She laughed and turned to her husband. “Our traveler is weary, Henry. Let’s get him out of the sun and the dust.”
Reed was thankful this woman, his hostess was gracious and mannerly. So unlike the passengers he’d been forced to sit beside and occasionally converse with. He was sick of boorish behavior and basked in the delightful smile Henry’s wife bestowed upon him. Henry must have married as well as he possible could have in this God-forsaken town. His mother had told him that her brother’s son had come west before the war, married and was a successful businessman. She apparently was right.
Reed looked at the stationmaster as he listened in on their conversation. “I was trying to hire someone to bring my trunks to the hotel when you came.”
“Oh, yes siree, sir. Right away, sir.”
“Thank you.” Reed wheeled himself along beside Henry and Mary Ellen as they walked away from the station. As the roar of travel sounds dimmed, Reed turned to his cousin. “So what is life like here in the wild West?”
Henry stopped, looked at Reed’s serious face and leaned back, laughing. “The wild West? Fenton is hardly wild, Reed.”
“Well, we are west of the Mississippi, Henry? I was raised to believe civilization begins in the heart of the South,” Reed said and smiled.
“You’re teasing, Mr. Jackson. Why we have churches, shops, theatres, and even a small hospital. The fine ladies of the Aid Society consider Fenton a bastion of civilization.”
Reed regarded her sincere countenance. “Why, of course, Mrs. Ames. Forgive me.”
“Please call me Mary Ellen. We are related, and I want you to feel comfortable in your new home.”
“I would be honored if you would call me Reed or Jackson, in kind,” he replied.
The streets of Fenton were busy with wagons, horses and people. He watched as he wheeled and found some staring strangely at him, many on their own way, paying him no mind. He dodged horses’ hooves, children running and the hems of calico dresses.
“The sidewalk here in the main part of town runs right in front of the hotel. Let me get you up the first step,” Henry said, taking the handles behind Reed’s chair and turning him around.
It was humiliating to depend so entirely on others. Strangers, Reed didn’t mind, but the thought of a relative helping him merely negotiate the street riled him.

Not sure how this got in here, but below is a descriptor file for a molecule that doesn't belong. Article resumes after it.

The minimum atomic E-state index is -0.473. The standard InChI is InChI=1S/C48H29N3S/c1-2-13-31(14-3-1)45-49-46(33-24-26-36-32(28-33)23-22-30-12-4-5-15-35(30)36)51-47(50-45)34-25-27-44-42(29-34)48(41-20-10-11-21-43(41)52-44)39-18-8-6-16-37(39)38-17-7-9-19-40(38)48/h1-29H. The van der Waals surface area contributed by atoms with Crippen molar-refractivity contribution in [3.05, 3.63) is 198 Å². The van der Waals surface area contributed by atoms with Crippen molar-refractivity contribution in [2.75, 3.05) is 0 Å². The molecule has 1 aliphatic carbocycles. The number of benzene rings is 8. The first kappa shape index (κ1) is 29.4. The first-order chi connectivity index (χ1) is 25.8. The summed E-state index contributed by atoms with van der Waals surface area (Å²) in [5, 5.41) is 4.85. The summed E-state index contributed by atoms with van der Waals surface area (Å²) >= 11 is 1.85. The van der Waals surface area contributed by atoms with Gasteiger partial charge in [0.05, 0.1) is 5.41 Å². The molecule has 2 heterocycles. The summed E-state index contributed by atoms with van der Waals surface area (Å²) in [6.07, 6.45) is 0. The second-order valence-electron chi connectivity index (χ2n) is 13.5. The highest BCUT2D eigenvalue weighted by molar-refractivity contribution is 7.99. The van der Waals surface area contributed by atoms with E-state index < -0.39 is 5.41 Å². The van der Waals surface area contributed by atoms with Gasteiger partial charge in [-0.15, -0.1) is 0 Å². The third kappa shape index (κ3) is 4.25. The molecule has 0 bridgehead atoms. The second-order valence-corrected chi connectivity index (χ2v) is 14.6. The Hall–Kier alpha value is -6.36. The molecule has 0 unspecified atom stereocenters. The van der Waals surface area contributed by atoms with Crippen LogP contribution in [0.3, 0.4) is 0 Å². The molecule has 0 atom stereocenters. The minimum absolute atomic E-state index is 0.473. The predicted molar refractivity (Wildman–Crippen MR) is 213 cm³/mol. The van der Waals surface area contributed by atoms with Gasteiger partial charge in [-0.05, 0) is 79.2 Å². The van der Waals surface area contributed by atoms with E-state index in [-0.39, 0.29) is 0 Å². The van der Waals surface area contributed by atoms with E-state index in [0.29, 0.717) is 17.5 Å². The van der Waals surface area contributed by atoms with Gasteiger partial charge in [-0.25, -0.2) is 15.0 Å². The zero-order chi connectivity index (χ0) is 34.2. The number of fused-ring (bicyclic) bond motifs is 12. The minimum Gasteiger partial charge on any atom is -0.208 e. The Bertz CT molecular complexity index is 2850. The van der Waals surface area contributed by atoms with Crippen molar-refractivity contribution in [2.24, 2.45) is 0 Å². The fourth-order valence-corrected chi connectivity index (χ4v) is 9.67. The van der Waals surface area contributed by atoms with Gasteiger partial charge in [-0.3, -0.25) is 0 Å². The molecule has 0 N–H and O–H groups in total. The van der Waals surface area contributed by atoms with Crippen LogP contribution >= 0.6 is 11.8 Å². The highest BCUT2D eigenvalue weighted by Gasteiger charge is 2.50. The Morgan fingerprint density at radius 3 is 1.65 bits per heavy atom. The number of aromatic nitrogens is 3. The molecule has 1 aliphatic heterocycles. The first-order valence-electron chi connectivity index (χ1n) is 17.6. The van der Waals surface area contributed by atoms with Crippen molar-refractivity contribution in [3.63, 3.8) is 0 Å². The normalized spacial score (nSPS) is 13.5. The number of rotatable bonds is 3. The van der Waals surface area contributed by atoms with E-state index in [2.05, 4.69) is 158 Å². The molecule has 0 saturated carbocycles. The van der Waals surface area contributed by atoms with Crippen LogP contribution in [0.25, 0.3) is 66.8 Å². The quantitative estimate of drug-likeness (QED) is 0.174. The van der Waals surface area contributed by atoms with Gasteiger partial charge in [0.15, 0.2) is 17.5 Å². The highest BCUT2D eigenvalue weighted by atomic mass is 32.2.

“I’m fine, now. Which way are we headed?” Reed said and caught an embarrassed glance from husband to wife.
Mary Ellen Ames motioned forward.
Reed pardoned himself many times on the narrow sidewalk. He passed the Fenton National Bank and a dreary theatre beside it and waited for Henry to move a pickle barrel a few inches back in front of the general store.
Mary Ellen turned onto a wooden sidewalk lined with flowers. “Here we are.”
The Ames Hotel was indeed grand, yet to Reed’s thoughts, homey. A wide porch held wicker furniture and guests reclined and chatted there. Reed looked up at the large brick building, seeing three floors, curtains blowing softly out of tall windows. White gingerbread trim edged the porch pillars and roof. His gaze fell to six wide wooden steps, their backs white, the footfalls, forest green.
“You’ve done well for yourself, cousin. A very inviting hotel and busy from the looks of things,” Reed said.
Henry put his arm around his wife and looked up to the building. “We’ve been very fortunate.”
The couple’s eyes met, and Reed felt the intensity from feet away. They stared at each other, glowing, and Mary Ellen’s hand raised to her husband’s chest. This must be quite an accomplishment out here in the prairie; they rightly deserved to be proud, Reed thought.